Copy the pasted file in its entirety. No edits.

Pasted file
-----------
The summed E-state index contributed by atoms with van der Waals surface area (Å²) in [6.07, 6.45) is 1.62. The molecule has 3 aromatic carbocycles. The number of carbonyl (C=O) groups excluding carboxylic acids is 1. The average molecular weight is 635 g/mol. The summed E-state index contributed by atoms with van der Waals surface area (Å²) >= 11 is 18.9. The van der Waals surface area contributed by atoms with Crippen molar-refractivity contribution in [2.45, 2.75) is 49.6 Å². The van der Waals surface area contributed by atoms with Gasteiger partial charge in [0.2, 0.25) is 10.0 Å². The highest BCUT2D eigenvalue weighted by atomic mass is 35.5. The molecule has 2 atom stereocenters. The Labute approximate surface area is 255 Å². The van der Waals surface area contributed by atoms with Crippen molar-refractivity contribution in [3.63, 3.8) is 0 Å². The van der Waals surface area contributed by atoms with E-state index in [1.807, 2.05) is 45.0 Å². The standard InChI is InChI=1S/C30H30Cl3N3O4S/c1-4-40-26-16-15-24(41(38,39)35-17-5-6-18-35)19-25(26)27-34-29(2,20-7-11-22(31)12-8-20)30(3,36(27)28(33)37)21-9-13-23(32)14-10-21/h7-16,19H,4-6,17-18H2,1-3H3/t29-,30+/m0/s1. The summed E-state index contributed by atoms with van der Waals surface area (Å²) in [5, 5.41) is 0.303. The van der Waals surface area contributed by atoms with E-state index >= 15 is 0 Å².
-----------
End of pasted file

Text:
The summed E-state index contributed by atoms with van der Waals surface area (Å²) in [6.07, 6.45) is 1.62. The molecule has 3 aromatic carbocycles. The number of carbonyl (C=O) groups excluding carboxylic acids is 1. The average molecular weight is 635 g/mol. The summed E-state index contributed by atoms with van der Waals surface area (Å²) >= 11 is 18.9. The van der Waals surface area contributed by atoms with Crippen molar-refractivity contribution in [2.45, 2.75) is 49.6 Å². The van der Waals surface area contributed by atoms with Gasteiger partial charge in [0.2, 0.25) is 10.0 Å². The highest BCUT2D eigenvalue weighted by atomic mass is 35.5. The molecule has 2 atom stereocenters. The Labute approximate surface area is 255 Å². The van der Waals surface area contributed by atoms with Crippen molar-refractivity contribution in [3.63, 3.8) is 0 Å². The van der Waals surface area contributed by atoms with E-state index in [1.807, 2.05) is 45.0 Å². The standard InChI is InChI=1S/C30H30Cl3N3O4S/c1-4-40-26-16-15-24(41(38,39)35-17-5-6-18-35)19-25(26)27-34-29(2,20-7-11-22(31)12-8-20)30(3,36(27)28(33)37)21-9-13-23(32)14-10-21/h7-16,19H,4-6,17-18H2,1-3H3/t29-,30+/m0/s1. The summed E-state index contributed by atoms with van der Waals surface area (Å²) in [5, 5.41) is 0.303. The van der Waals surface area contributed by atoms with E-state index >= 15 is 0 Å².